There has been no shortage of anti-piracy initiatives in Denmark in recent years. Shutdowns, raids, arrests, and site-blocking orders have repeatedly made headlines. Against this backdrop, it’s surprising to see that piracy has become more popular, with YouTube and Facebook now the top sources to access content illegally. Meanwhile, password sharing is a growing concern too.
This article was written by Ernesto Van der Sar and originally published by Torrent Freak.
Over the past two years, Danish law enforcement authorities have effectively dismantled the once-thriving local torrent tracker scene.
These enforcement actions were combined with various court orders that compel Internet providers to block pirate sites. In theory, these efforts should be the perfect environment for piracy to decrease. On the ground, the opposite is happening.
Piracy Rises in Denmark
Danish anti-piracy group Rights Alliance reports that illegal consumption of movie and TV content has reached the highest level in nine years. This number comes from an annual survey among more than a thousand respondents, carried out by Mediavision.
“As many as 580,000 Danes watch films and series illegally, which is an increase of 80,000 Danish pirates since the spring of 2021,” Rights Alliance notes.
According to the latest data, 13 percent of the Danish population between the ages of 15 and 74 regularly pirate film and TV content. Compared to previous years, people are increasingly downloading and streaming locally produced content.
YouTube and Facebook Pirates
Interestingly, when respondents were asked about the sites they use to access content illegally, YouTube and Facebook were mentioned most often.
Nearly half of all Danish pirates (48%) use YouTube to access content illegally with 42% using Facebook. These two “big tech” sites are far more popular than traditional pirate sources such as Popcorn Time and Solarmovie.
The survey further reveals that almost 30% of pirates use YouTube and Facebook exclusively. The remainder have scattered over more than a dozen alternative pirate sources, of which streaming sites FirstRow Sports and Mr. Swe are growing most rapidly.
Rights Alliance director Maria Fredenslund is concerned about this “deeply disturbing” trend that’s clearly going in the wrong direction.
“We are seeing an alarming increase in the volume of illegal consumption, which is mainly due to more and more people streaming content illegally via Facebook and YouTube,” Fredenslund says.
“Although these platforms now are required to provide effective tools to ensure that illegal content cannot be uploaded, Mediavision’s investigation shows that we have not yet seen the effect of this.”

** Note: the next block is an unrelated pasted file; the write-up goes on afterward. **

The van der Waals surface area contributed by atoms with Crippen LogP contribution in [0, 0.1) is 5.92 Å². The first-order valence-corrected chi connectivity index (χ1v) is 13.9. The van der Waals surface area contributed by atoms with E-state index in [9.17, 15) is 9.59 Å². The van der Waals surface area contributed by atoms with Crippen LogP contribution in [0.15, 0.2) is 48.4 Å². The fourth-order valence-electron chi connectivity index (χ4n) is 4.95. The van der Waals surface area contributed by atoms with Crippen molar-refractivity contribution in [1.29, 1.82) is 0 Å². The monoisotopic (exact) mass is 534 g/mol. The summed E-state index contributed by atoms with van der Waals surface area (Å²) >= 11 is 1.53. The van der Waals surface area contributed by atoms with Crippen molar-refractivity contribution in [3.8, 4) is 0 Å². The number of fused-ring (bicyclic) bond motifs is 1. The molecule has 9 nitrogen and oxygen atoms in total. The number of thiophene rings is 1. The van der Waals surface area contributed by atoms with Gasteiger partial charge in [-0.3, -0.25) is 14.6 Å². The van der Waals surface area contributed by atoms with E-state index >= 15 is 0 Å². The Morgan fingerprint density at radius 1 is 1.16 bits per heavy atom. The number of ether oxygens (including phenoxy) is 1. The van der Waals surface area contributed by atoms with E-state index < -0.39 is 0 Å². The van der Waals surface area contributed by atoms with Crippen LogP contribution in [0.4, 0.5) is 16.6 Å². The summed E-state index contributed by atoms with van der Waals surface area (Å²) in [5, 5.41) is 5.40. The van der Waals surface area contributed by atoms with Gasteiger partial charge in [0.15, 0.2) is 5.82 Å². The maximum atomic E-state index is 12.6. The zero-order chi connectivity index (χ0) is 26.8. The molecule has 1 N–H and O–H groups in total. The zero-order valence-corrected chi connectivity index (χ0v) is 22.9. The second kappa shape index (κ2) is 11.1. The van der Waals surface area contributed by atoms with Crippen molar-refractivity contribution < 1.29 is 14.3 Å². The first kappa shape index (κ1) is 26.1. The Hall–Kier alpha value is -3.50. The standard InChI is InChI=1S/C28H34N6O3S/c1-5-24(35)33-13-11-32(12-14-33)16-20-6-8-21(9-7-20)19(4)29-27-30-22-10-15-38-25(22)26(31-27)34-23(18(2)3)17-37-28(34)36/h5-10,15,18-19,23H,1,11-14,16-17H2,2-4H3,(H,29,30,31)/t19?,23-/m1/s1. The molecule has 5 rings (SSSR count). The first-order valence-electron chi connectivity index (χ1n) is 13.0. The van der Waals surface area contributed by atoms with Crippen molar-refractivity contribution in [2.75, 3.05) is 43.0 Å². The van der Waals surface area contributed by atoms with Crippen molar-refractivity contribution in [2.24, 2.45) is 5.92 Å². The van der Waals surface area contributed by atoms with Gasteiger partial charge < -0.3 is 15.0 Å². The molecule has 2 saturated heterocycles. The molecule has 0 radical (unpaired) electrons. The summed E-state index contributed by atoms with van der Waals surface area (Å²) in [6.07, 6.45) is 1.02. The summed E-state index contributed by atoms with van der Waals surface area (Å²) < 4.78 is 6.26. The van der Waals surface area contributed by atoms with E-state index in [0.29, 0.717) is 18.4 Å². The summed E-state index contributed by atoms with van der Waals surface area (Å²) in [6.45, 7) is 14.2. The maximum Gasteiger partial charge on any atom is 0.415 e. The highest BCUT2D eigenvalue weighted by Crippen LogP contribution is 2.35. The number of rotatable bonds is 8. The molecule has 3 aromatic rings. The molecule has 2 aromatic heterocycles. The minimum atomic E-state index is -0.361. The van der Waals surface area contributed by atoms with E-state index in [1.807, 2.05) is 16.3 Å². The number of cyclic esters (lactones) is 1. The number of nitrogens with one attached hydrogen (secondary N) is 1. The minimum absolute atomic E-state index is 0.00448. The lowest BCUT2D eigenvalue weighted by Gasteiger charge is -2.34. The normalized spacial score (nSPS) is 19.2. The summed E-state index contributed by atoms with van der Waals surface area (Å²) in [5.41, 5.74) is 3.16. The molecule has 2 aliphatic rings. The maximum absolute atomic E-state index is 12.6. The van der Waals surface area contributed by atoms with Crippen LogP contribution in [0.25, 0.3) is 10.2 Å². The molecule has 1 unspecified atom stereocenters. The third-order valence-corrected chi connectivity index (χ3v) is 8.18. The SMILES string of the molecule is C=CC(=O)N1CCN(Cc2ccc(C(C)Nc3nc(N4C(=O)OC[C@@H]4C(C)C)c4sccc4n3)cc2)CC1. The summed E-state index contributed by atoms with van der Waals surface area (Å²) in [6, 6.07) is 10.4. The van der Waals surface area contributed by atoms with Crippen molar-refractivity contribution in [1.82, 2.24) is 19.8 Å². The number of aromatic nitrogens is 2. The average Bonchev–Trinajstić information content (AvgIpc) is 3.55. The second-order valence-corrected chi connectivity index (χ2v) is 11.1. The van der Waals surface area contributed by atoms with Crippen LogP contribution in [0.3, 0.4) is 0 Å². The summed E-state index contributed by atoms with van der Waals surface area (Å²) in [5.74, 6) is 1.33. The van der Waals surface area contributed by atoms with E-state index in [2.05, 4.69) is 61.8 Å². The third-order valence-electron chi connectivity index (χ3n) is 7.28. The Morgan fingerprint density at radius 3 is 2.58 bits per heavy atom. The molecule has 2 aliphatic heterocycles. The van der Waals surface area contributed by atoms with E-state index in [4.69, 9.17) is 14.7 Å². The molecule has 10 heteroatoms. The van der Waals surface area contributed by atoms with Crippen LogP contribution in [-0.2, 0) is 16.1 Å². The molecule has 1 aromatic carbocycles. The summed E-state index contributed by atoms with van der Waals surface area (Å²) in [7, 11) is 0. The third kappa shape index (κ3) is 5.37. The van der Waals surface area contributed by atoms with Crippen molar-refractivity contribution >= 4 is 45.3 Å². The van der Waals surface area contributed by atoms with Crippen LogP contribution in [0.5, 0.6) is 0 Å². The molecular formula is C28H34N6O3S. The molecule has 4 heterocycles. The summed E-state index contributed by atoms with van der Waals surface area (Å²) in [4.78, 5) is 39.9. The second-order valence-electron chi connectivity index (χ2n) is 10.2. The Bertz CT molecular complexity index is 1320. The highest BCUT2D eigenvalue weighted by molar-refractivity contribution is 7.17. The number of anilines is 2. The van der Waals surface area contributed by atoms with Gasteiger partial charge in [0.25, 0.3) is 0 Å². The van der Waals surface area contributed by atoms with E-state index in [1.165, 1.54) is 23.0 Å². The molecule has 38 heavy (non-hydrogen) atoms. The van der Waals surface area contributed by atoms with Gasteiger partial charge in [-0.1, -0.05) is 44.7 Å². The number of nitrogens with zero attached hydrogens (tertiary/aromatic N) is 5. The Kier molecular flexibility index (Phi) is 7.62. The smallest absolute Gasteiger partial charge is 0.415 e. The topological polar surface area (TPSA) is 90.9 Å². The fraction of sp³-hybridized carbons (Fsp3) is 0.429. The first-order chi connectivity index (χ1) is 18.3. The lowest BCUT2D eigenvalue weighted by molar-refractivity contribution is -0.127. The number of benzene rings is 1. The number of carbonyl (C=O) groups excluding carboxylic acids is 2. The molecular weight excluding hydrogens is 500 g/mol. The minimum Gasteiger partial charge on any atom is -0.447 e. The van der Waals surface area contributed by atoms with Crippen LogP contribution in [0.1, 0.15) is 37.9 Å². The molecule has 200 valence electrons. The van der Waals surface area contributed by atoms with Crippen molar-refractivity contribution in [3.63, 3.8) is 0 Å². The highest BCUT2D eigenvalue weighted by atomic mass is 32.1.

Fredenslund hopes that both YouTube and Facebook, partly motivated by new legislation such as the EU Copyright Directive, will do more to prevent copyright-infringing content from appearing on their platforms.
Blockades & Workarounds
In Denmark, Rights Alliance has been the driving force behind many enforcement actions. The group helped to obtain several site-blocking orders and following negotiations, all major ISPs will adhere to these.
These blockades obviously don’t apply to YouTube and Facebook. And for traditional pirate sites, people can find workarounds.
Mediavision’s survey found that more than a third of all Danish pirates use VPNs (38%) or alternate DNS servers (36%) to get access to blocked sites.
Aside from piracy, rightsholders also face another challenge. The number of people who share passwords to subscription services such as Netflix and Disney+ is growing as well.
Last year, 31% of all Danes shared passwords to streaming services with people outside of their household. In 2022, this percentage has grown to 37%, even though most people know that it’s against streaming platforms’ terms of service.
While password sharing is not counted as piracy, it likely results in a loss in revenue. Nearly half of all respondents indicated that they would sign up for a subscription if sharing was no longer possible.
“Sharing passwords may seem harmless to the individual user, but it is not allowed, and it affects the entire food chain when content is not paid for,” Fredenslund says, calling for more strict enforcement.
All in all these data reveal that unauthorized media consumption is hard to curb. While extra enforcement efforts may help, rightsholders may also want to look into affordable legal options, as opposed to requiring people to take out a handful of subscriptions.